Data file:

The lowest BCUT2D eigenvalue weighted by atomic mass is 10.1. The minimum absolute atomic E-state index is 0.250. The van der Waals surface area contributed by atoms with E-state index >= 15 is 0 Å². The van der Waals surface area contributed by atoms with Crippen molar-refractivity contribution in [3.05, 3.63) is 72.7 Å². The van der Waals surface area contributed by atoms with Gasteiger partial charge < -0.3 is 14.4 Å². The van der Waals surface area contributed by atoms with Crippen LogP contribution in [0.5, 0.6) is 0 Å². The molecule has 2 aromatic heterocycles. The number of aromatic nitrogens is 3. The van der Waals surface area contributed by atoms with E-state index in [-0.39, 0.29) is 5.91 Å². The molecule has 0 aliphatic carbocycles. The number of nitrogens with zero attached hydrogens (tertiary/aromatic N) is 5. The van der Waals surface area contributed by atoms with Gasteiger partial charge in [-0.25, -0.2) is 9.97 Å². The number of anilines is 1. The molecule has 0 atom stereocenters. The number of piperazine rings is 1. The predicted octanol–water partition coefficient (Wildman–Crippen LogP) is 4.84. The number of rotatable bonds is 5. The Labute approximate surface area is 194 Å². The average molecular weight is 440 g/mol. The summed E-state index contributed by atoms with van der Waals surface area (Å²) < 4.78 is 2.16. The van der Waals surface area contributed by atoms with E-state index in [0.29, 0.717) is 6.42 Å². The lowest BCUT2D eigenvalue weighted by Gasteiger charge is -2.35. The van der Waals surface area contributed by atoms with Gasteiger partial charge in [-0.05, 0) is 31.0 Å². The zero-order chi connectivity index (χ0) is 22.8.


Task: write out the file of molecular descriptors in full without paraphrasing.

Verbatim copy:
The lowest BCUT2D eigenvalue weighted by atomic mass is 10.1. The minimum absolute atomic E-state index is 0.250. The van der Waals surface area contributed by atoms with E-state index >= 15 is 0 Å². The van der Waals surface area contributed by atoms with Crippen molar-refractivity contribution in [3.05, 3.63) is 72.7 Å². The van der Waals surface area contributed by atoms with Gasteiger partial charge < -0.3 is 14.4 Å². The van der Waals surface area contributed by atoms with Crippen LogP contribution in [0.5, 0.6) is 0 Å². The molecule has 2 aromatic heterocycles. The number of aromatic nitrogens is 3. The van der Waals surface area contributed by atoms with E-state index in [-0.39, 0.29) is 5.91 Å². The molecule has 0 aliphatic carbocycles. The number of nitrogens with zero attached hydrogens (tertiary/aromatic N) is 5. The van der Waals surface area contributed by atoms with Gasteiger partial charge in [-0.25, -0.2) is 9.97 Å². The number of anilines is 1. The molecule has 0 atom stereocenters. The number of piperazine rings is 1. The predicted octanol–water partition coefficient (Wildman–Crippen LogP) is 4.84. The number of rotatable bonds is 5. The Labute approximate surface area is 194 Å². The average molecular weight is 440 g/mol. The summed E-state index contributed by atoms with van der Waals surface area (Å²) < 4.78 is 2.16. The van der Waals surface area contributed by atoms with E-state index in [0.29, 0.717) is 6.42 Å². The lowest BCUT2D eigenvalue weighted by Gasteiger charge is -2.35. The van der Waals surface area contributed by atoms with Gasteiger partial charge in [-0.05, 0) is 31.0 Å². The zero-order chi connectivity index (χ0) is 22.8.